Today’s main task was working on an R&R.
First step: outline the paper as I wrote it, because I couldn’t find the original outline. I’m sure I had one, but it’s not in computer files, not in research journal, not in notebook; all I can find are primary quotations and an annotated bibliography.
Next step: in the outline, strike out everything the reviewer thought I should lose, then highlight in yellow the parts to develop, and in blue the parts that now need to move somewhere else.
Step three: wonder if there is anything left of my paper.
Step four: start an outline for the revision, which includes quite a lot of material supporting the opposite point of view to the one I’m arguing. I almost convinced myself to argue for that point of view. But I can’t quite get there. I still like my original point.
Pause to consider whether this is because I’m an atheist and cannot be convinced by any religious/supernatural explanation of events when there’s a rationalist one available. Probably. This is somewhat problematic when dealing with medieval texts.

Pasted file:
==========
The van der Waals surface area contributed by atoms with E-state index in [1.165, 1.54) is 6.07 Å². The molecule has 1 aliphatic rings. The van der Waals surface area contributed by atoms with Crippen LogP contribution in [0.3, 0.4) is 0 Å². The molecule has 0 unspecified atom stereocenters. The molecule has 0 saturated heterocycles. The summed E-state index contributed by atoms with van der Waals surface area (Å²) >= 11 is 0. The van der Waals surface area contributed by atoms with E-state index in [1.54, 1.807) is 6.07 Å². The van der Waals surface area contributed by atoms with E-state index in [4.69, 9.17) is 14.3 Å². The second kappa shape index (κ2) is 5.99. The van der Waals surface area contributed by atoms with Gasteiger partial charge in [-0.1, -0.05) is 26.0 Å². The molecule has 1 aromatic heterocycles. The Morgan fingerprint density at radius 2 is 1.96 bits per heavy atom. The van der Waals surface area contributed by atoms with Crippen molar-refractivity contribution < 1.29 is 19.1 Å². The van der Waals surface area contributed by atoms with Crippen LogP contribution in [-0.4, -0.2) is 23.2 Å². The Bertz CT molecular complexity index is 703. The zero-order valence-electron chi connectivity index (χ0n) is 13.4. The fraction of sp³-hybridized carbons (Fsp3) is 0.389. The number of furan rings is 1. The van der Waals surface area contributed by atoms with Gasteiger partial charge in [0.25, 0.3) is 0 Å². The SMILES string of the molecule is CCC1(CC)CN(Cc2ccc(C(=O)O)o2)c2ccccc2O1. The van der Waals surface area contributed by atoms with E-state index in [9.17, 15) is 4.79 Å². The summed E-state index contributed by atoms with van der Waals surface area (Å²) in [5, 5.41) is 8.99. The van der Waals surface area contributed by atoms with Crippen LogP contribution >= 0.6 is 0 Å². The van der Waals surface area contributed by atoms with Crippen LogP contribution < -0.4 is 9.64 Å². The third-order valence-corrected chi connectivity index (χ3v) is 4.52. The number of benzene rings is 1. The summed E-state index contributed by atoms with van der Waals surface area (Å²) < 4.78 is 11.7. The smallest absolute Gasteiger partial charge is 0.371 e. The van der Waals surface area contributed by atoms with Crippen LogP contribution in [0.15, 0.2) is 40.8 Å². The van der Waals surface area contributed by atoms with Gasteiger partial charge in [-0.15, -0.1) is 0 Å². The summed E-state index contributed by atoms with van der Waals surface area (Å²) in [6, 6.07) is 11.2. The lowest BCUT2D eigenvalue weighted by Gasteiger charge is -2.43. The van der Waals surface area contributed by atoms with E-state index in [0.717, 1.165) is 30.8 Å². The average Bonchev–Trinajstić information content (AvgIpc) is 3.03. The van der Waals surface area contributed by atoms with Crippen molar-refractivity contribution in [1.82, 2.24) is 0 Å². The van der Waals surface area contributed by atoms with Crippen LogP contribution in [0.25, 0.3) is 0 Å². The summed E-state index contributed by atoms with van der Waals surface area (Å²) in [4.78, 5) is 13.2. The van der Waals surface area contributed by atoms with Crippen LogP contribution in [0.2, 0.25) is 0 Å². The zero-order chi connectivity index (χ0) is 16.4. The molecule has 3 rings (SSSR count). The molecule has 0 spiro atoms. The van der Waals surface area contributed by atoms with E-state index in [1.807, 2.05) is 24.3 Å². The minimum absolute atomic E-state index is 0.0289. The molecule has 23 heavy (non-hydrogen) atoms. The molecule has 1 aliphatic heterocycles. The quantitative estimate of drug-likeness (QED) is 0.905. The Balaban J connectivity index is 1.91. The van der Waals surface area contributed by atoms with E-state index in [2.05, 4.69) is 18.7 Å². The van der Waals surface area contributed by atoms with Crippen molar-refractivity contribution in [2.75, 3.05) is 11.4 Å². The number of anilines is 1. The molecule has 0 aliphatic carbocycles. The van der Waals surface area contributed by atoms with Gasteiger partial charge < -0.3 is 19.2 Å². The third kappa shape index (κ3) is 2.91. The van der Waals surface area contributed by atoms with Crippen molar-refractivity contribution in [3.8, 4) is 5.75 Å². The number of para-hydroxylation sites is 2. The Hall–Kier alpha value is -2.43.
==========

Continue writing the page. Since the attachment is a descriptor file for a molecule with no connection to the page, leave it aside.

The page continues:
Further pause to contemplate the broader implications of this problem. Obviously a scholar needs some distance, but at what point does the distance become so great as to generate confusion rather than objectivity?
Remember Jill Mann and feel comforted.
Contemplate the distance in achievement between myself and Jill Mann, and slump again.
Think, not for the first time, that if I could meet the people I study, I would probably not like them, and they would certainly find me almost incomprehensible.
Return to the outline. Compare two things and try to draw conclusions from the exercise. Find a number of similarities that seem like they ought to mean something, but which somehow don’t add up to much.
Give up and get ready to go to the gym. Have insight! Scribble it on a yellow sticky. Work out. Fix dinner. Type in the insights from the sticky note.
Discover that they, too, somehow fail to add up to much.
It’s an R&R, not a rejection. There must be a pony in here somewhere.